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In this article, Minal Backhouse, MD, and Head of Labor Law at Backhouse Solicitors, looks at mental disabilities and how employers treat affected workers
The Gender Equality Act 2010 makes employers responsible for promoting a fair and equal workplace. This means that they cannot discriminate against current or potential employees because of a disability.
Define mental disability
Disability under the Equal Opportunities Act has a specific legal meaning that differs from general usage. The law provides that an employee who has a physical or mental impairment that has a significant, negative and long-term effect on his ability to carry out normal everyday activities is recognized as disabled under the law.
While this definition appears to be relatively broad, when looking at mental health disability the focus is on the impact of any mental health problem. For example, when considering whether anxiety is a disability, a decision must be made whether the intellectual impairment:
- Has more than a minor impact on daily activities; and
- Whether it took or is likely to take at least twelve months
This would be judged on a case-by-case basis by a labor court, but it is by no means as straightforward as it may seem. In a recent case, a tribunal ruled that an employee was not disabled because his or her depression (caused by work-related stress) had not lasted a full 12 months. This was challenged and the Employment Appeal Tribunal overturned the decision on the grounds that it was wrong to assume that the depression would end if the employee were fired from work. Indeed, the Tribunal should have assessed whether the impairment could recur in the future and should therefore take a total of twelve months.
The Equal Opportunities Act 2010 obliges employers to make appropriate adjustments for employees with disabilities. Reasonable adjustments require employers to assess and adjust the workplace so that their disabled workers can reasonably stay at work or return to work when they are away. In doing so, employers must also consider whether there is a provision, criterion or practice (PCP) that significantly disadvantages a disabled person compared to non-disabled people and make appropriate changes. You must also consider whether a physical characteristic is causing a significant disadvantage or whether assistance should be provided.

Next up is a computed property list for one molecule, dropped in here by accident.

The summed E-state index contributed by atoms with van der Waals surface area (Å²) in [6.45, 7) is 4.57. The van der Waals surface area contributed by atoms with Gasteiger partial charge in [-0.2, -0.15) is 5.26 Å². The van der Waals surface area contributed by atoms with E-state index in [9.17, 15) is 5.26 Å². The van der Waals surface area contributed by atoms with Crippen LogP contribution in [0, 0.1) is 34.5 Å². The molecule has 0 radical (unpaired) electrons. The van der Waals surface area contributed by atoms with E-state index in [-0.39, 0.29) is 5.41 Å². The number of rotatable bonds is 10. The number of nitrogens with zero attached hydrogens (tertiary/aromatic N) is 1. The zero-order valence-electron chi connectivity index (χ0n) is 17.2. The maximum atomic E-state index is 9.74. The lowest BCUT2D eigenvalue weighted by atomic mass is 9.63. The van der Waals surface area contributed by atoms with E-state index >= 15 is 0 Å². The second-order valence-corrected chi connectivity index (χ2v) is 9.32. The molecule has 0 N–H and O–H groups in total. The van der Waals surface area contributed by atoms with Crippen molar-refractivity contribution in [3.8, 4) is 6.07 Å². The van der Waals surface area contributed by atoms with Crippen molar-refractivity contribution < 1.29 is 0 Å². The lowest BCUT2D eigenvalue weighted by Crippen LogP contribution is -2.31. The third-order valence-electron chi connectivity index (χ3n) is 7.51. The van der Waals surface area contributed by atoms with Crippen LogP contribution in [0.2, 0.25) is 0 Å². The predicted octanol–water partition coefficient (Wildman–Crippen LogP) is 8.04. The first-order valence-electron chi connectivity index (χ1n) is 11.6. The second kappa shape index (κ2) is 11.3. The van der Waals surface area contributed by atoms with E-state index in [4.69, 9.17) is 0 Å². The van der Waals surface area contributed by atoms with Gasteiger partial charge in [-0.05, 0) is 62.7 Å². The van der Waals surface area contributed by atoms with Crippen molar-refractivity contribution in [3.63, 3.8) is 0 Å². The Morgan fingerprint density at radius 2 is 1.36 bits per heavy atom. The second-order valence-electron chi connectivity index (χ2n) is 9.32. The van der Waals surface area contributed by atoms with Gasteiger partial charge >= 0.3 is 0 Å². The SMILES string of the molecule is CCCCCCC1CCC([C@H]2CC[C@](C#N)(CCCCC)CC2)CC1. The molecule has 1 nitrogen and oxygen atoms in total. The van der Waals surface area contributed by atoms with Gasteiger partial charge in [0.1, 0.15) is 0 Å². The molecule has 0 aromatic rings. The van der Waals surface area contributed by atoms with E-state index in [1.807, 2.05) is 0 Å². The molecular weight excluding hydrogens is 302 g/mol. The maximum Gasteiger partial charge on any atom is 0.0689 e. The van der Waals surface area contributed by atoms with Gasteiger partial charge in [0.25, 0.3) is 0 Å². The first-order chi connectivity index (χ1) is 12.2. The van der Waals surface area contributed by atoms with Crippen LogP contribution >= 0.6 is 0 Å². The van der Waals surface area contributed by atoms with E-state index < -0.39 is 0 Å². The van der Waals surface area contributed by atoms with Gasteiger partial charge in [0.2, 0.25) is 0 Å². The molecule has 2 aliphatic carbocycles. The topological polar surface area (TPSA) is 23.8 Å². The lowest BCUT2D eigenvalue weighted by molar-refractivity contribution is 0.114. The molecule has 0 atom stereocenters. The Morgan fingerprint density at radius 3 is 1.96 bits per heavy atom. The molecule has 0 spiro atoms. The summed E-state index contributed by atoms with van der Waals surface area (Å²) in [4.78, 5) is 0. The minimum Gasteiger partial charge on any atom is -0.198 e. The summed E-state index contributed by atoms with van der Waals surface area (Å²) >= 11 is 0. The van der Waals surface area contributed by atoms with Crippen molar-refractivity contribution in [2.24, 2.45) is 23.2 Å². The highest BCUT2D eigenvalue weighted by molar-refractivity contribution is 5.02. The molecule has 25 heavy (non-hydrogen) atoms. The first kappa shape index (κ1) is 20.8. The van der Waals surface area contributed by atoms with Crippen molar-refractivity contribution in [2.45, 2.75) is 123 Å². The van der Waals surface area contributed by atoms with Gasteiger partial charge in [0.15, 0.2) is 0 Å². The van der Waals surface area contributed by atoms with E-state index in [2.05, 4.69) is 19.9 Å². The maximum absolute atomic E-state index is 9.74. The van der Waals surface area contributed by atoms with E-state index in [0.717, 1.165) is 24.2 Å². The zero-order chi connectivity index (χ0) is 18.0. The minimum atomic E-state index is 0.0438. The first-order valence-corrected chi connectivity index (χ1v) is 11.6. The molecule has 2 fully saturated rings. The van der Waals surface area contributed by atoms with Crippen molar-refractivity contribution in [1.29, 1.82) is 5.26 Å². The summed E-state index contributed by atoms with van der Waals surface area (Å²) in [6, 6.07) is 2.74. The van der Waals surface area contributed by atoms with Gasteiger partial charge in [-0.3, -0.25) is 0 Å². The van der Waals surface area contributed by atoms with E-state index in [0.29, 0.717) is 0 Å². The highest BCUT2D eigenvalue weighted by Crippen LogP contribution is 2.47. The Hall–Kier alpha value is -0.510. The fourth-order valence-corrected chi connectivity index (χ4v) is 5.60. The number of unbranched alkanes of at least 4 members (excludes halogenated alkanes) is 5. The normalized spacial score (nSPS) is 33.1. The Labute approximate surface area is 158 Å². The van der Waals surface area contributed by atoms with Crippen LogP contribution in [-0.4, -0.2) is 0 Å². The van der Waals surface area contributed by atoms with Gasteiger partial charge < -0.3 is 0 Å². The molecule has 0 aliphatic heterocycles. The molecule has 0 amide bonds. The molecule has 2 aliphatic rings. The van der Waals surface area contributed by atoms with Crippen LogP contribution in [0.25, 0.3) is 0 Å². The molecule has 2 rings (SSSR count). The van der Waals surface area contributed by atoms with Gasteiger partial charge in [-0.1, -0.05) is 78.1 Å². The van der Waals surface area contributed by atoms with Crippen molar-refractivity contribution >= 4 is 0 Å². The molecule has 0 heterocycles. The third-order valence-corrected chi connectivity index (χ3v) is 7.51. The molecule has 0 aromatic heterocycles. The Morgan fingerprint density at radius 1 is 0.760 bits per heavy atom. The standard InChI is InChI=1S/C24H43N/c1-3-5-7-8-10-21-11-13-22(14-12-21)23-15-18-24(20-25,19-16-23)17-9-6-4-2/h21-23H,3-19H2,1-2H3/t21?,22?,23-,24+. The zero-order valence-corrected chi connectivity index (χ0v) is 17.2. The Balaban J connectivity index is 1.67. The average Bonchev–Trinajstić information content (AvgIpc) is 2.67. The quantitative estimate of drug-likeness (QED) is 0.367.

Failure to make appropriate adjustments is prohibited under the Equal Opportunities Act and may result in an employee filing a discrimination complaint with the Employment Tribunal. This is serious for employers as discrimination claims do not require a minimum length of service and the premiums are not capped.
The assessment process is likely to be more difficult for an intellectual disability than it is for a physical disability, as intellectual impairments are often invisible to an outsider. Employees can also find it difficult to verbalize their condition or related needs, as the perceived stigma is often linked to mental illness.
Appropriate adjustments for someone with a mental illness can include:
- Making adjustments to rooms, e.g. B. Reducing the noise level
- Assigning some of the duties of the disabled person to another person
- Assign a disabled person to another job or allow them to work from home
- Change of working or training hours of a disabled person
This is not an exhaustive list and the specific factors will vary from job to job.
Employers are only expected to make adjustments that are reasonably feasible and this needs to be assessed on a case-by-case basis. Employers may consider the financial impact on the company and the extent to which the adjustments may affect other employees and business operations. Employers can sometimes receive government funding to make appropriate adjustments under the Access to Work Program and the Technology Fund. This should be taken into account before declining reasonable adjustments for cost reasons.
As an employer, how can you ensure that you have made the appropriate adjustments for a disability that you may not be fully aware of? Unfortunately there is no simple answer. While it is clear that you always have a duty when your employee informs you directly about their disability, that duty extends to “constructive knowledge” as well. Then you should reasonably know or do reasonable research to find out.
Case law on this issue has focused on whether employers have taken reasonable steps to determine whether an employee has a disability. Good practice begins with policies of equal opportunities and non-discrimination and the promotion of open and honest dialogue in the workplace. Collecting and monitoring diversity data can also be helpful and promote good communication, but it can also promote a good mix of people and skills in your teams.
The courts have made it clear that, as an employer, you are under no obligation to make reasonable adjustments if an employee is continuously hiding their disability to accommodate something you are unaware of. You are not expected to repeatedly make requests and jump through administrative frameworks to no avail.
Mental disabilities are becoming more common in the workplace and it is clear by law that employers must do their best to help affected workers do their jobs effectively. Appropriate guidelines and a supportive culture are a good place to start, but there is no one-size-fits-all solution that works for every scenario. Given the possible penalties for failure, we always recommend seeking professional advice whenever a representative comes to you or when you suspect there is a problem. This gives you and your company the best chance of finding a solution that works for everyone involved.
MD and Head of Labor Law
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